According to data from investment giant Fidelity most UK investors hold the majority of their portfolio in the UK. This is true across all age ranges, at all levels of investment (amongst their clients). It’s only when you hit the £500,000+ portfolio mark that people start spreading their investment elsewhere as much as or more than in the UK.
For the UK investor it intuitively makes sense to choose UK funds as a sort of ‘default’ choice – but is it a sound investment strategy? Or is it just familiarity?
Simple familiarity may not seem like rigorous enough reasoning to choose an investment destination, but there’s a lot to be said for it. It almost goes without saying that if you plan on taking any sort of control over your portfolio (and there’s a strong case for not just handing your money to a fund manager and leaving him to it) it’s good to be familiar with what’s going on.
And where are you most likely to know what’s happening? Your own country. Even if you shy away from the finance pages – admittedly unlikely if you’re investing – there’s plenty of economic news in the mainstream. You’ll hear it on the radio, see it on TV, catch it on the BBC News website… It’s in the ether. If something big is happening, you’ll know. The same can’t be said for investing in the U.S., say. Unless you take out a New York Times subscription you could easily miss something that would otherwise motivate you to move your money.
That familiarity will also help you feel more in control. The greatest fear is the unknown, and if when you visualise your money going to South East Asia you see a stream of £10 notes disappearing into a black hole, you’re going to be kept up at night. Even the biggest returns aren’t worth sacrificing your health.
Good business environment
Of course, the familiarity argument holds no water if it really isn’t good business sense to keep your money in your home country. Greece was patently a terrible place to invest in during the height of the Eurozone crisis. Argentina doesn’t make for a great investment environment during its periodic crashes.
UK investors are fortunate in that the UK is a genuinely good place to put your money. As UK Trade & Investment is keen to point out, the UK is the “number 1 destination for inward investment (FDI) in Europe.” And in 2012, the UK attracted the 7th largest amount of FDI in the world – impressive for such a small country. It’s not always a good idea to follow the crowd, but equally, money breeds money; and that overseas investors put so much faith in the UK economy is a strong signal that we should too.
There are concrete reasons for the UK’s strength as investment destination – it’s not just a case of good money following bad. We have a favourable tax environment. A history of innovation. We have been rated one of the easiest places to do business in Europe – rated 7th globally. As a member of the EU we offer access to the largest single market in the world, whilst remaining partially protected from Eurozone turbulence by virtue of our historically strong currency.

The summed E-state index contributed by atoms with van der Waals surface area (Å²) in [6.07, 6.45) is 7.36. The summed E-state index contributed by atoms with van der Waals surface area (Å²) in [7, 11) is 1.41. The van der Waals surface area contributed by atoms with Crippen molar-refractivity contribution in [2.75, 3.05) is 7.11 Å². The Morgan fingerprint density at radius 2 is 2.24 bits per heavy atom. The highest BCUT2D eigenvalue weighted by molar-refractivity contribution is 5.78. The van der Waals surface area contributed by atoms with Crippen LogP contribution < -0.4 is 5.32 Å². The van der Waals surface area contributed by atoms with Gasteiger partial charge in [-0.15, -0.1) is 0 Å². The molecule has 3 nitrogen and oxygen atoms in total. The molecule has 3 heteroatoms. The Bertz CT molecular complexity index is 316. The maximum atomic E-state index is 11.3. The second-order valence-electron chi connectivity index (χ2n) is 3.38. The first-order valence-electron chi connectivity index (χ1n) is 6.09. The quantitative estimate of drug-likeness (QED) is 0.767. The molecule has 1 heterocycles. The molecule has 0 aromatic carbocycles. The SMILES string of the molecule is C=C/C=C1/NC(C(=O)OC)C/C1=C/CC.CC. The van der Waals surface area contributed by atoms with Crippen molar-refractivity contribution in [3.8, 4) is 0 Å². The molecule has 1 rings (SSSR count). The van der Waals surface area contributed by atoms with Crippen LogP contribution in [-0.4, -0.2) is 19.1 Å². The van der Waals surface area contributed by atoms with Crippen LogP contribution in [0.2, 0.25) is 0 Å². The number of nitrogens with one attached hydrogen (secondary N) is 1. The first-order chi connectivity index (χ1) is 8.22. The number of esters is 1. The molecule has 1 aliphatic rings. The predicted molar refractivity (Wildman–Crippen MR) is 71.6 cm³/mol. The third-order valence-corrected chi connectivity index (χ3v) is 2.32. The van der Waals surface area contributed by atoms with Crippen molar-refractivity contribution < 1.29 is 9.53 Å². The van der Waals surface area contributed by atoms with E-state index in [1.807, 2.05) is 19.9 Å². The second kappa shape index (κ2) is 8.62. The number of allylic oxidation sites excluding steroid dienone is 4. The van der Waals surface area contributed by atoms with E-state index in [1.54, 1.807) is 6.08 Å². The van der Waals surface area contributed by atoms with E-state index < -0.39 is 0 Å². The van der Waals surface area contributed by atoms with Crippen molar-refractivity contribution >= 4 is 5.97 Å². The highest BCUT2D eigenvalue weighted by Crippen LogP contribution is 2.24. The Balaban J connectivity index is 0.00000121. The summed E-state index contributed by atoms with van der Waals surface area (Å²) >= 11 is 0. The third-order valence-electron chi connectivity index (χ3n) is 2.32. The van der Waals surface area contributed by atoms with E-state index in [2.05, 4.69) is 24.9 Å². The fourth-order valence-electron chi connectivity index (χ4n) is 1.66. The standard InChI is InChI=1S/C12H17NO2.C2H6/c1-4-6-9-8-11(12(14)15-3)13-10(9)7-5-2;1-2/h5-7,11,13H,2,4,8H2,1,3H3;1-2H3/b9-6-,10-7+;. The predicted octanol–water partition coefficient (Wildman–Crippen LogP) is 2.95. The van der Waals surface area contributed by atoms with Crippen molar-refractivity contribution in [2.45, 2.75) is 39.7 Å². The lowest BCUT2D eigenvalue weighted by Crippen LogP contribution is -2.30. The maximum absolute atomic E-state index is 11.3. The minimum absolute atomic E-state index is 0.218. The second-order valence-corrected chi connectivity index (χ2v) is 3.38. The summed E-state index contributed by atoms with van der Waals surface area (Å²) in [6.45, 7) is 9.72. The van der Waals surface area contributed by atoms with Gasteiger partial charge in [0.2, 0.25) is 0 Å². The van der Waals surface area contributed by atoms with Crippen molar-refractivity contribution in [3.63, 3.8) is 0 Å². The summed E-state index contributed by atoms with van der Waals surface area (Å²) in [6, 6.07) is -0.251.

Investing in your community
There’s also a socially responsible argument to be made for investing in your own country. Particularly during this period of recovery, the more money that flows into UK companies, the faster the economy can get moving. UK investment means UK jobs, which gets more money in the wider economy.
OK, if you want to get really serious about investing in your community you can look into angel investing and local peer-to-peer micro-finance initiatives, but most individual investors don’t have the time, inclination or capital to get involved in that sort of thing seriously.
It’s the equivalent of deliberately buying a British-made car rather than putting your salary into propping up the German auto industry.
What about investing overseas?
That’s not to say there’s isn’t merit to investing overseas. And considering how much money comes into the UK from abroad, some of your money may trickle back here anyway.
To not invest abroad would be to miss out on some excellent opportunities. For example, on the same reasoning for investing in the UK, it makes sense to invest in the U.S.; which attracted the 2nd highest amount of FDI in 2012, and has a notoriously business-friendly environment. Or China, which attracted the most FDI in 2012 – although China’s growth is slowing down, at last count the country’s GDP still grew a remarkable 7.7%.
Spreading investment between regions is also useful as part of a diversification strategy. Just as spreading between sectors hedges risk against something like the dotcom bubble, investing in multiple regions helps protect against single markets, or entire regions, going under – Argentina, the Eurozone and so on.
But for those investors just starting out, with little knowledge and small holdings, who tend to stick to UK investments – yes, it makes sense to invest in the UK. It’s not just ignorance or laziness. There is a good case for it.